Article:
Chapter • 1 •
In the spring of 1754 a regiment of Virginia militia set off from Alexandria for the Ohio River, under the command of a twenty-two-year-old lieutenant colonel named George Washington. The Washington family name was well known on the Potomac River, but chiefly for its connection to a more distinguished name: Fairfax. Thomas Fairfax was the sixth and current Lord Fairfax of Cameron, in England; besides the title he had inherited five million acres in western Virginia, from which he hoped to derive an income to support his lordly manner of living. His cousin William Fairfax headed the family’s American wing, with a plantation, Belvoir, on the Potomac that anchored Virginia’s Tidewater aristocracy.
George Washington was no aristocrat, but he had come to know the Fairfaxes through proximity and marriage. The Fairfaxes lived a few miles from Mount Vernon, the Washington family home, and George Washington grew up playing with the Fairfax boys. Washington’s elder half-brother Lawrence married into the Fairfax clan, making Washington an in-law. After Augustine Washington, the father of Lawrence and George, died, when George was eleven, William Fairfax took a paternal interest in the lad. George Fairfax, eight years older than Washington, stood in as an elder brother.
At the age of sixteen, Washington made a journey with George Fairfax across the mountains into western Virginia. The purpose of the journey was to scout the Fairfax holdings, in particular a parcel George Fairfax had his eye on. Although the death of his father had kept Washington from receiving much formal education, brother Lawrence saw that he got practical training in surveying and the mathematical and topographic arts that underlay it, and when George Fairfax sought a companion for his scouting journey, Washington was a natural to invite along.
The expedition lasted several weeks and required all the resourcefulness and stamina the two young men could summon. They endured the snow and rain of late winter and early spring, high water in the numerous streams athwart their path, short rations and miserable camping conditions, rugged and unmapped terrain, and threatening if not downright hostile Indians and white frontiersmen. Washington loved every minute, and George Fairfax marked him as someone who could find his way around the wilderness. He shared the opinion with his family and friends.
Among the latter was Robert Dinwiddie, the acting governor of Virginia. Dinwiddie was an appointee of the British crown, and his chief assignment in the early 1750s was securing the Ohio Valley for Britain. During the previous century, while the British were establishing footholds on North America’s eastern seaboard, French explorers and soldiers had probed the heartland of the continent. They traveled by water, from the north along the St. Lawrence River, from the south via the Mississippi. In the grandiose manner of the age, French explorers claimed for the French crown all the lands drained by the two great rivers. The English, for their part, were no more restrained: Virginia’s charter gave its proprietors title to a swath of land from the Atlantic to the Pacific. The inevitable result, once reality caught up with the claims, was a clash between Britain and France for control of the parts of North America where their claims overlapped.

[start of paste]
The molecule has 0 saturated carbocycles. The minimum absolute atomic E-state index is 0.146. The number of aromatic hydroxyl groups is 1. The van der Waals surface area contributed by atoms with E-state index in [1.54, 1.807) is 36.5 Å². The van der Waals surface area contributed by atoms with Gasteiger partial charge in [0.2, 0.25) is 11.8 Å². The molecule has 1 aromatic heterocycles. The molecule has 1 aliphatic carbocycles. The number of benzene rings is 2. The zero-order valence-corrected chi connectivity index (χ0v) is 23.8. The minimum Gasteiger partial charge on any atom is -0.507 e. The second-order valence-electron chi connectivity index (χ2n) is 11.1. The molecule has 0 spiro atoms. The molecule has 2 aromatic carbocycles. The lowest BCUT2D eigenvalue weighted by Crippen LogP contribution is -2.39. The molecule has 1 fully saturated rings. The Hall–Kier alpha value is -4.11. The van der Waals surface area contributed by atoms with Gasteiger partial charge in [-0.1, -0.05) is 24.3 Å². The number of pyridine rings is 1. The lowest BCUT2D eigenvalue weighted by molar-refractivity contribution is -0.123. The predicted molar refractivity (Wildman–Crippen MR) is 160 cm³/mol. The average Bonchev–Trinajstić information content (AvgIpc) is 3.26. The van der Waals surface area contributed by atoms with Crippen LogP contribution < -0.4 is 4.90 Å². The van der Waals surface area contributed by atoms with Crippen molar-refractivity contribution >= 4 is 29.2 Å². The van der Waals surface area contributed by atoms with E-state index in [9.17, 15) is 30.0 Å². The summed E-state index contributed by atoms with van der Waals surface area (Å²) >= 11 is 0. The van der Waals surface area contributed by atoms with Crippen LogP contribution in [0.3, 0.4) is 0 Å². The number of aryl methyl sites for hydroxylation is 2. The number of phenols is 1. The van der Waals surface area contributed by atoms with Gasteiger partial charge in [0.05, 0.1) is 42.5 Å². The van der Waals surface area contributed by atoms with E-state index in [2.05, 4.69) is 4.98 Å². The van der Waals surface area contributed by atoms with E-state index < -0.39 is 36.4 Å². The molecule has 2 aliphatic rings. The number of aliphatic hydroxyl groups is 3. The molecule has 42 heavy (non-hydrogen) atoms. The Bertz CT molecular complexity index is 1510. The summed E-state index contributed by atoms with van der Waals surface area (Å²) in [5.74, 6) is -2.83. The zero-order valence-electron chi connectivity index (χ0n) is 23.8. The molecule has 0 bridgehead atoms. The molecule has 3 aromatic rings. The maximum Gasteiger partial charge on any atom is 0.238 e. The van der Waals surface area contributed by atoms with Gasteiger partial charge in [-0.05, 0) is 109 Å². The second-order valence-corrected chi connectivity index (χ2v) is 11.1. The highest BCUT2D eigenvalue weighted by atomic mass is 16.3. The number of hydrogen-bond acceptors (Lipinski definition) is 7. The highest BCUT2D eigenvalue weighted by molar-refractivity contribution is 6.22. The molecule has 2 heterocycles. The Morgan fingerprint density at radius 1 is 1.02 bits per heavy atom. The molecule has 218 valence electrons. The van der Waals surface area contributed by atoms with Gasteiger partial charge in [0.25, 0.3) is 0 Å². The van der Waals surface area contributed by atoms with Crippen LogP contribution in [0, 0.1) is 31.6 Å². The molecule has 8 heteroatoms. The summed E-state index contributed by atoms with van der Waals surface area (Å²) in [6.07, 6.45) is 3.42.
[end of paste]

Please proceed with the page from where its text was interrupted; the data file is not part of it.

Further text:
Indians and occasional western travelers brought tales of increasing French activity in the Ohio Valley. At this point the Virginians had little active presence that far west; their settlements, aside from a few trading posts, were confined to the lands that sloped toward the Atlantic. But the Virginians were looking to the future.
For an influential few of them, the future included the Ohio Valley in a special way. The Ohio Company of Virginia had been created in the 1740s by investors engaged in what was becoming a signature enterprise of the American economy: land speculation. The Ohio Company pulled strings in London to receive a royal grant of 500,000 acres in the Ohio Valley. The investors, who included George Washington’s elder brothers Lawrence and Augustine Washington, and Robert Dinwiddie, were eager to lay hold of the lands, that they might begin the process of selling parcels to actual settlers and thereby grow rich.
The French expansion into the Ohio country put their plans in jeopardy. Not only did the French reject the right of the British crown to grant lands in Ohio to the Ohio Company or anyone else, but a French presence in Ohio would render the region insecure for Anglo-American settlers. The French themselves would be hostile; more threateningly, they would turn the Indians of the region hostile. The various tribes there understood the competition between the two European empires, and they played one against the other, to their own benefit. Part of the benefit consisted of trade goods that made the lives of the Indians easier—firearms, steel knives and the like; another part entailed military support in the rivalries of the tribes against one another. The sum of the interplay of empires and tribes was a welter of intrigues and conflicts on the frontier: British against French, British against France’s Indian allies, Britain’s Indian allies against the French and the French Indians, Indians against Indians. There was even competition between Virginians and residents of other British colonies, notably Pennsylvania and New York, who had their own claims to the Ohio country.